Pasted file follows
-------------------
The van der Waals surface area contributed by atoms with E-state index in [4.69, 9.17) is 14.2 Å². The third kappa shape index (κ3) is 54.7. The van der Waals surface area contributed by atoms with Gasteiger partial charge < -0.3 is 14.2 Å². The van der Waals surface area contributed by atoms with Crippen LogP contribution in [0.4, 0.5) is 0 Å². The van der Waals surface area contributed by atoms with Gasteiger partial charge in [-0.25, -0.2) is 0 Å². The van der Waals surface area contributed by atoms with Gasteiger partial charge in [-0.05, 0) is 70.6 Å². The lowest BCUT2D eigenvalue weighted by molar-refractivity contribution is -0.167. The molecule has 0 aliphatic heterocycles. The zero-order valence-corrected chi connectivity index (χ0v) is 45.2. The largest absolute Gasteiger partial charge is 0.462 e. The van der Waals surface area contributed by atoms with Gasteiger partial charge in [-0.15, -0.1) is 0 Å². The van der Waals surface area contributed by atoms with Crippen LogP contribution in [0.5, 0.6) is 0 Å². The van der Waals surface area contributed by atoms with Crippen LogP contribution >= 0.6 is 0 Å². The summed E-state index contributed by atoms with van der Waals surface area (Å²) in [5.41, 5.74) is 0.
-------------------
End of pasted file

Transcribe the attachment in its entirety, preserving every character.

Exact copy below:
The van der Waals surface area contributed by atoms with E-state index in [4.69, 9.17) is 14.2 Å². The third kappa shape index (κ3) is 54.7. The van der Waals surface area contributed by atoms with Gasteiger partial charge < -0.3 is 14.2 Å². The van der Waals surface area contributed by atoms with Crippen LogP contribution in [0.4, 0.5) is 0 Å². The van der Waals surface area contributed by atoms with Gasteiger partial charge in [-0.25, -0.2) is 0 Å². The van der Waals surface area contributed by atoms with Gasteiger partial charge in [-0.05, 0) is 70.6 Å². The lowest BCUT2D eigenvalue weighted by molar-refractivity contribution is -0.167. The molecule has 0 aliphatic heterocycles. The zero-order valence-corrected chi connectivity index (χ0v) is 45.2. The largest absolute Gasteiger partial charge is 0.462 e. The van der Waals surface area contributed by atoms with Gasteiger partial charge in [-0.15, -0.1) is 0 Å². The van der Waals surface area contributed by atoms with Crippen LogP contribution in [0.5, 0.6) is 0 Å². The van der Waals surface area contributed by atoms with Crippen LogP contribution >= 0.6 is 0 Å². The summed E-state index contributed by atoms with van der Waals surface area (Å²) in [5.41, 5.74) is 0.